Budrus is a small Palestinian town of 1400 people, many which rely on income from their olive trees to live. Not only are these trees integral to the livelihood of the people, they are also of historical importance, having belonged to families for generations.
In 2009, the townspeople of Budrus strategically opted for nonviolent resistance against Israel’s plan to build a wall that cut across their land and required many of their olive trees to be uprooted. Soon, it was not just the Palestinian people of Budrus peacefully protesting against the building of the Wall, but foreign activists, including Israeli people. For some, this was the first friendly interaction between the two sides.
The Budrus townspeople and their supporters were successful, and Israel changed the boundaries of the Wall, restoring Budrus’ land. They were inspirational, serving as an example to other Palestinian people fighting for their land.
I present Budrus not as a way of arguing for one side over another in this conflict, but as an example of what a small group of people can achieve if peacefully united. I have recently been giving much thought to the strategy of nonviolent resistance, and came across Budrus, the documentary. In a conflict stained by violence from both sides and by historically entrenched positions, Budrus and other such nonviolent movements in Palestine and Israel stand as a beacon of what is possible and of what can be achieved for both groups via working together.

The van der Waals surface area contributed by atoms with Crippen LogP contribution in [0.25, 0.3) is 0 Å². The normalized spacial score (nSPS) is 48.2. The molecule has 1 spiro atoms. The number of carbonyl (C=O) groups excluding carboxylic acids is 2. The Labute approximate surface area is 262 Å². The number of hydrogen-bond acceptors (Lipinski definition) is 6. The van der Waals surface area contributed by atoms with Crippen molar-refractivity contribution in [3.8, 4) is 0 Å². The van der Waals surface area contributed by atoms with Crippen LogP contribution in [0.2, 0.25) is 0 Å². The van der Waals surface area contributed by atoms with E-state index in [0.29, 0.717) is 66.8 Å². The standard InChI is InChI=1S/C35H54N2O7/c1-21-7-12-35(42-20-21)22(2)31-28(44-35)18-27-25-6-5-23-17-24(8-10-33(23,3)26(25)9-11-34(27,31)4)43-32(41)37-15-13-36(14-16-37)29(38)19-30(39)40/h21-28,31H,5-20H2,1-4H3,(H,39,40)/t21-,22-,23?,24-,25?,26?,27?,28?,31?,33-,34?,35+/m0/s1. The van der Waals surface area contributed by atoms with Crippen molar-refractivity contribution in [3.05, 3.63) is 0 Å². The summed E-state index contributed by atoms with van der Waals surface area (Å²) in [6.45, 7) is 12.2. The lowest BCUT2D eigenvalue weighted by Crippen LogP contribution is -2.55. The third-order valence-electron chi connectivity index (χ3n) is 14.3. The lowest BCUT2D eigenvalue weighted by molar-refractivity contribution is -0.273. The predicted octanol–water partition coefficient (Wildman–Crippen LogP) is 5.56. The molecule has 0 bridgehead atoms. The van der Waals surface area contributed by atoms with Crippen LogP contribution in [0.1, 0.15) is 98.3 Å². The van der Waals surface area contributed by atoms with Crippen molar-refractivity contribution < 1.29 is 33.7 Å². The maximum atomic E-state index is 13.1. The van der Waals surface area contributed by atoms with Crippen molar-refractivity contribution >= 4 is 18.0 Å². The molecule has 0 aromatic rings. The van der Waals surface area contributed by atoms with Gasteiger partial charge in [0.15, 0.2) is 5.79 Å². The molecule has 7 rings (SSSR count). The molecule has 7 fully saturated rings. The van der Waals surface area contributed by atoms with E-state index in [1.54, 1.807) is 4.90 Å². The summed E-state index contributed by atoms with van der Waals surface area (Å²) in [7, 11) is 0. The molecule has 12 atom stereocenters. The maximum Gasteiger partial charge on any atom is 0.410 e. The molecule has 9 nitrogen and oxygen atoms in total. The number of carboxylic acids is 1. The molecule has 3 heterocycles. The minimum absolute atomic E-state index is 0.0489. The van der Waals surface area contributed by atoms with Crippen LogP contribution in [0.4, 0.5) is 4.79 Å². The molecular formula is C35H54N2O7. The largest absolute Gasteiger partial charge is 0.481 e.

Would Budrus have been successful if its women had not joined in the demonstrations? What about the foreigners? And what about the Israelis? If they hadn’t joined, would it have received as much attention as it did? And if it had opted for violence, would it have failed?
This last question was clearly answered by Budrus organizers: using violence was a loosing battle. Only through the strength of unity and nonviolence could a battle with any possibility of winning be fought. The answers to the other questions remain unclear, but I would like to think that without both sides uniting, Israel would have gone ahead and put up the Wall, probably using even stronger force. Maybe if Israelis had not joined the Palestinians, violence would have been a more tempting option against Israeli soldiers.
These musings are, admittedly, hypothetical. But one thing we do know: Budrus’ magic formula was successful in peacefully achieving the objectives of both sides. Palestinians got to keep their land and Israel got to build its Wall. Maybe even more importantly, now we know it is possible.